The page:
Each year, tens of thousands of adults in the United States suffer serious health problems, are hospitalized, or even die from diseases that could be prevented by vaccines, including influenza, pertussis (whooping cough), certain bacterial infections, hepatitis A and B, shingles, and even some cancers including cervical cancer and liver cancer. And while many adults recognize that a flu vaccine is recommended every year, few adults are aware of the need for other vaccines to help protect their health.
It's important to note that protection from some childhood immunizations wears off over time, leaving adults vulnerable to disease. For example, there has been a rise in cases of pertussis in the last few years with more than 48,000 cases reported in 2012. Protection provided by the Tdap (Tetanus, Diphtheria, and Pertussis) vaccine given to children doesn't last into adulthood, so CDC recommends that all adults get one dose of Tdap vaccine if they didn't receive it at 11 or 12 years of age. Pregnant women should get some vaccines, like Tdap to protect against pertussis during pregnancy. Other vaccines, like the flu shot, can be given during flu season before, during and after pregnancy.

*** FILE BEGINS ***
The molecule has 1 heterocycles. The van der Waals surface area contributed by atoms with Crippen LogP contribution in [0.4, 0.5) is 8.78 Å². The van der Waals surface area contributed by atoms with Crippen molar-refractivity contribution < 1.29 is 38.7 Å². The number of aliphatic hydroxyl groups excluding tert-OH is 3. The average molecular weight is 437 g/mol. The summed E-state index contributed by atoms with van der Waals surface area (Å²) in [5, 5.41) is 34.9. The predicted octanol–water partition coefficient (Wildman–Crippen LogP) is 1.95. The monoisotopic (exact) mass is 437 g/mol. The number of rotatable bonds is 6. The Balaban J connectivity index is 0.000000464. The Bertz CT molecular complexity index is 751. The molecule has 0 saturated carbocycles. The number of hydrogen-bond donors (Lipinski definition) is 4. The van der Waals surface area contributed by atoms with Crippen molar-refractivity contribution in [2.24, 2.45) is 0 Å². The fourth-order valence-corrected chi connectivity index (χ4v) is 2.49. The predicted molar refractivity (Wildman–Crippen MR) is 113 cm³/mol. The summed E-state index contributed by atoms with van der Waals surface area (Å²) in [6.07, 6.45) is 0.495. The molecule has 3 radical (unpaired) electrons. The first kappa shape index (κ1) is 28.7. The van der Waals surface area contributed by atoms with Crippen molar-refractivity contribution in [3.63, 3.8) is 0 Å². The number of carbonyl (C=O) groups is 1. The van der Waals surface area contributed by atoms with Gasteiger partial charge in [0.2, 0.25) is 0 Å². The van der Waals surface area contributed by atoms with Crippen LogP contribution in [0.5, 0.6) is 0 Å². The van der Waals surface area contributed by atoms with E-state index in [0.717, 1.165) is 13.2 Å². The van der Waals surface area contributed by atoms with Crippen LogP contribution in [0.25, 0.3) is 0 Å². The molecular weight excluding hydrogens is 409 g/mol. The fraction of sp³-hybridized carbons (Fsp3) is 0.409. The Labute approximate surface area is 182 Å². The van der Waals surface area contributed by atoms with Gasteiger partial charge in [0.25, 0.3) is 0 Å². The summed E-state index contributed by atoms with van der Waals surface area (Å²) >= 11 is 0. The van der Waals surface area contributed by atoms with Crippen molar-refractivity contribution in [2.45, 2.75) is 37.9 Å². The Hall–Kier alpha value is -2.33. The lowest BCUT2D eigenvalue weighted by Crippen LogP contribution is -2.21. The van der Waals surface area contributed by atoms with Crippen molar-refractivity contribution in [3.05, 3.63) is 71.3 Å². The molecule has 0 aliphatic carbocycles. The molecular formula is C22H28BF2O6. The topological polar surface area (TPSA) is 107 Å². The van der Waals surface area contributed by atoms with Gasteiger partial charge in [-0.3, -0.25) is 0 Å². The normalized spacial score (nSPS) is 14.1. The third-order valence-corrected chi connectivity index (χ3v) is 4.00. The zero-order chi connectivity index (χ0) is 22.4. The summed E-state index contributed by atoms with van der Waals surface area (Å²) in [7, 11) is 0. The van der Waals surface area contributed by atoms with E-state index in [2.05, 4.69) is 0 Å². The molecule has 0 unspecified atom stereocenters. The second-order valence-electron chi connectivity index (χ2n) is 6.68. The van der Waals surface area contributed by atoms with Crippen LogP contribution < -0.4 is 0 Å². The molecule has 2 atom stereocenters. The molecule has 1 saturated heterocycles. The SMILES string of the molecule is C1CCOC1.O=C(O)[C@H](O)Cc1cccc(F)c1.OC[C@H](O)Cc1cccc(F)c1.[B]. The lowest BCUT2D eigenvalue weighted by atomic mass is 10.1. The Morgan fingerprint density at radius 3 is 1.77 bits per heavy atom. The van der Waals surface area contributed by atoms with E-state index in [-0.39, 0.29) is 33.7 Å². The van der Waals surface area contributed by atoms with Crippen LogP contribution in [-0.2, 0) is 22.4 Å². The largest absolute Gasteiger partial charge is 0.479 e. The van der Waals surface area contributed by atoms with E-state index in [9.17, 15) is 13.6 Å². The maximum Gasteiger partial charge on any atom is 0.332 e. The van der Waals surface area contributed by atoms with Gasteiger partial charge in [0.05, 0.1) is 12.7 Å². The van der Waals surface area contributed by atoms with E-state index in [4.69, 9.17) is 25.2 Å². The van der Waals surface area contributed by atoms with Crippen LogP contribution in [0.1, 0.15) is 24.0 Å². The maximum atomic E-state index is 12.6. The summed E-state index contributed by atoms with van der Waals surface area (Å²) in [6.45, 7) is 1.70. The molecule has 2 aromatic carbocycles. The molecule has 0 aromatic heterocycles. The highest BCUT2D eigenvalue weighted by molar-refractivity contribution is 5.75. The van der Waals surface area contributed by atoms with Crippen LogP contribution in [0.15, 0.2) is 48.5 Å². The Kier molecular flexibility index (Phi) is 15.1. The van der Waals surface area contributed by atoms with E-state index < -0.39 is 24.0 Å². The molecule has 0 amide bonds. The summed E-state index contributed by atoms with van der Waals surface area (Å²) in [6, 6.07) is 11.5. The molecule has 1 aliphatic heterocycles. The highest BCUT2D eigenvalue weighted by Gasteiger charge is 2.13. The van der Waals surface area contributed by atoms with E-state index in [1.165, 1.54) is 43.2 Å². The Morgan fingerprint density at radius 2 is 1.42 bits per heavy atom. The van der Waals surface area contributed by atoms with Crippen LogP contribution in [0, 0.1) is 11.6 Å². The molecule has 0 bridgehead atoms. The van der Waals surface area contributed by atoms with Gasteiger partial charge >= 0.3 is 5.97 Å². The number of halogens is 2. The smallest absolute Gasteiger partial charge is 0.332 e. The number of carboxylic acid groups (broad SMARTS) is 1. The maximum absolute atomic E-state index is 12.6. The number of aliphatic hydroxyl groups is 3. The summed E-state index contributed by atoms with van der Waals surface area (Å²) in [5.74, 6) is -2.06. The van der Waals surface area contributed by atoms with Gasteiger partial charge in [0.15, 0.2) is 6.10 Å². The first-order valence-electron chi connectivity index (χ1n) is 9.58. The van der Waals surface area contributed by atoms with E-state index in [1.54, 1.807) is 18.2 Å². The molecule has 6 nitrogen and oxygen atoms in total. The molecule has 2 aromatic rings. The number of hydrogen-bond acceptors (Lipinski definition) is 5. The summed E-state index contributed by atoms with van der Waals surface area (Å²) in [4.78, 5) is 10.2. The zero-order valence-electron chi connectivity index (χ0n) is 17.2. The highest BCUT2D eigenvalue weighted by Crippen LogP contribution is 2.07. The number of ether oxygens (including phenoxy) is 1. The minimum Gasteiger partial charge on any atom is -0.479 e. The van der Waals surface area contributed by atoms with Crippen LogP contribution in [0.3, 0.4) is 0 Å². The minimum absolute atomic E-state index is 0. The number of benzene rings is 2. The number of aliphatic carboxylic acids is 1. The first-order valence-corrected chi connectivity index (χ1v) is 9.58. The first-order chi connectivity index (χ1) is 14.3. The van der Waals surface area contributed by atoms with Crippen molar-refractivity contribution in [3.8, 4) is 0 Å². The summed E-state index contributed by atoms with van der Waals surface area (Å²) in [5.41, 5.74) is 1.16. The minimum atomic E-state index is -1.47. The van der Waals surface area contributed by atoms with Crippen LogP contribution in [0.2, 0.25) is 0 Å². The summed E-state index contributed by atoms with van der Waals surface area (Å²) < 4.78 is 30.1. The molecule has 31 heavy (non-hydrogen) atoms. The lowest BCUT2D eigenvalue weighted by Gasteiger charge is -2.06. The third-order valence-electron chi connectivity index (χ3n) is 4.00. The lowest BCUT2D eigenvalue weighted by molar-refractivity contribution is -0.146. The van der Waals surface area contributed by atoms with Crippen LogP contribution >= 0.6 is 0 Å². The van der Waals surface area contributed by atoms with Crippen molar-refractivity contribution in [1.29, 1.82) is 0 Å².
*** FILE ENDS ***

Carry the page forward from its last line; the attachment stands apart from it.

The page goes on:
Adults also need other vaccines based on age, health condition, job, lifestyle, travel, or other factors. For example CDC recommends that adults get the shingles vaccine once they turn 60 years old, because as adults get older they are more likely to experience shingles and its severe complications. People with diabetes, heart disease, COPD, or asthma, even if well managed, are at increased risk of developing complications from certain vaccine-preventable diseases.
Vaccines are our best protection against a number of diseases. Many of these diseases are contagious, and all could be serious for anyone – even healthy adults. So, staying up-to-date on recommended vaccines is an important part of protecting all of our health.
We ask for your help in educating adults about the importance of getting vaccinated by airing these PSAs on your station frequently. Airing this message provides a tremendous community service by raising awareness about the crucial role vaccines play in keeping adults and the entire community healthy.
For more information about adult immunizations and to take the adult vaccine quiz please visit: cdc.gov/vaccines/adults and cdc.gov/vaccines/AdultQuiz.
Thank you in advance for your support,
Kristine Sheedy, PhD
Associate Director for Communication Science
National Center for Immunization and Respiratory Diseases
U.S. Centers for Disease Control and Prevention
Cyn Davis-United StatesCyn.email@example.com